Tuesday, June 5, 2012 | 1:23 p.m.
The state’s teachers and labor unions will file a business profits tax initiative Wednesday, said Danny Thompson, head of the state’s AFL-CIO.
The tax would be on business’ net profits of more than $1 million a year, at a rate of 2 percent. Thompson offered a rough estimate that it would raise $1 billion every two years, a massive sum for a state with a general fund budget of about $5.5 billion for two years.
“Our tax system is broken,” he said. “If we don’t fix it, we’ll never fix our educational system. If we don’t fix our educational system, we can never diversify our economy.”
The money will be earmarked for kindergarten through 12th grade education.
Although the group supports phasing out the state’s tax on payroll, called the modified business tax, it will not be part of the initiative.
The group will have until November to collect more than 72,352 valid signatures. If successful, the proposed language will go to the 2013 Legislature, where lawmakers will have 40 days to pass it, reject it or offer an alternative to voters. If it’s not passed, the initiative would go on the ballot in 2014.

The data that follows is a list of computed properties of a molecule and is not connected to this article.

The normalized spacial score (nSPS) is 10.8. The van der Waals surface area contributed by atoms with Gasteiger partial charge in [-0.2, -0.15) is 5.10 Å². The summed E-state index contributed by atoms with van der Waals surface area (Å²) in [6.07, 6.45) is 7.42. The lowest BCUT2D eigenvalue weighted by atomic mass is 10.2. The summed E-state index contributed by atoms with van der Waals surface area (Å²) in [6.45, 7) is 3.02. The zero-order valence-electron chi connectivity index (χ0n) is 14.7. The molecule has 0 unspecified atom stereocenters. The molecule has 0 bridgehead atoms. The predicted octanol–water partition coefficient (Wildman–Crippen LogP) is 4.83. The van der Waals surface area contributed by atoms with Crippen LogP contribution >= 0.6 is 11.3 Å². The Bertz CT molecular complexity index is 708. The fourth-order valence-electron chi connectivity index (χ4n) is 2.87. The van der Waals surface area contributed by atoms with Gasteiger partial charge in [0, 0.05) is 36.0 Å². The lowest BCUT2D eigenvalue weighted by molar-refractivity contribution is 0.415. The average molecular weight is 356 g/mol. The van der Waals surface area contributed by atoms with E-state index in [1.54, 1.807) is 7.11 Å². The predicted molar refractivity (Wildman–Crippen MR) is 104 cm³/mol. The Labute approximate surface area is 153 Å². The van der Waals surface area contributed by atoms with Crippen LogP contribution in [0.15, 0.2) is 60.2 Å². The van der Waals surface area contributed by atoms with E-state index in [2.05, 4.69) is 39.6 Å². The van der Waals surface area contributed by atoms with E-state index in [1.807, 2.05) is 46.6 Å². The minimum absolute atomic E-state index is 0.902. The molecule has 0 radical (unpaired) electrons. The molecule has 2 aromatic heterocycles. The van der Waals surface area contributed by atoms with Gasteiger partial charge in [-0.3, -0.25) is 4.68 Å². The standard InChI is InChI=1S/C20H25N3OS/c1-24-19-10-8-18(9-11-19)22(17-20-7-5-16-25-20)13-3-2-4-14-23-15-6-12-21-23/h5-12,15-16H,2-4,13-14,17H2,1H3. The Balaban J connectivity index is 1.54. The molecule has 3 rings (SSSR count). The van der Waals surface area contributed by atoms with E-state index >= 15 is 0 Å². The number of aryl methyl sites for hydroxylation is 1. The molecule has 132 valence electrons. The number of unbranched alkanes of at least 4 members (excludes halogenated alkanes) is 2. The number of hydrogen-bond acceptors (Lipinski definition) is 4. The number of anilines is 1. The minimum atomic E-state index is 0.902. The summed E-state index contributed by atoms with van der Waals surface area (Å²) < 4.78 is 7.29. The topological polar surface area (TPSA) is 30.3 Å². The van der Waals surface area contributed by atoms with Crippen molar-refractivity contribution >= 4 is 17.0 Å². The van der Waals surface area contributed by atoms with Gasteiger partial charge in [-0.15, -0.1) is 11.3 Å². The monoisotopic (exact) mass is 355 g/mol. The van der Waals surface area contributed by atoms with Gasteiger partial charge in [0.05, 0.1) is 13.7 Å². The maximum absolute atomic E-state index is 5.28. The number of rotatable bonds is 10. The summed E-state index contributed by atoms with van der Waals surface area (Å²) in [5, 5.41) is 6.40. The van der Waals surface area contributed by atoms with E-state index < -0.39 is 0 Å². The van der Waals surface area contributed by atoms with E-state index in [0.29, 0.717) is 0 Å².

The initiative is sure to be opposed by conservatives and business groups, who have guarded Nevada’s status of only one of three states without a personal or corporate income tax.
Gov. Brian Sandoval, a Republican, has said he opposes using the ballot to enact policy changes.
A tax initiative has been discussed since the summer of 2011, when pro-tax forces were frustrated by the Legislative process. But a coalition has been hampered by disagreements about language and ambivalence from potential private industry backers, like gaming and mining.
Thompson said that the coalition is still evolving.
“People want to see it, see that it is going forward,” Thompson said. “Until that happens, it’s just talk. Tomorrow, it is more than talk.”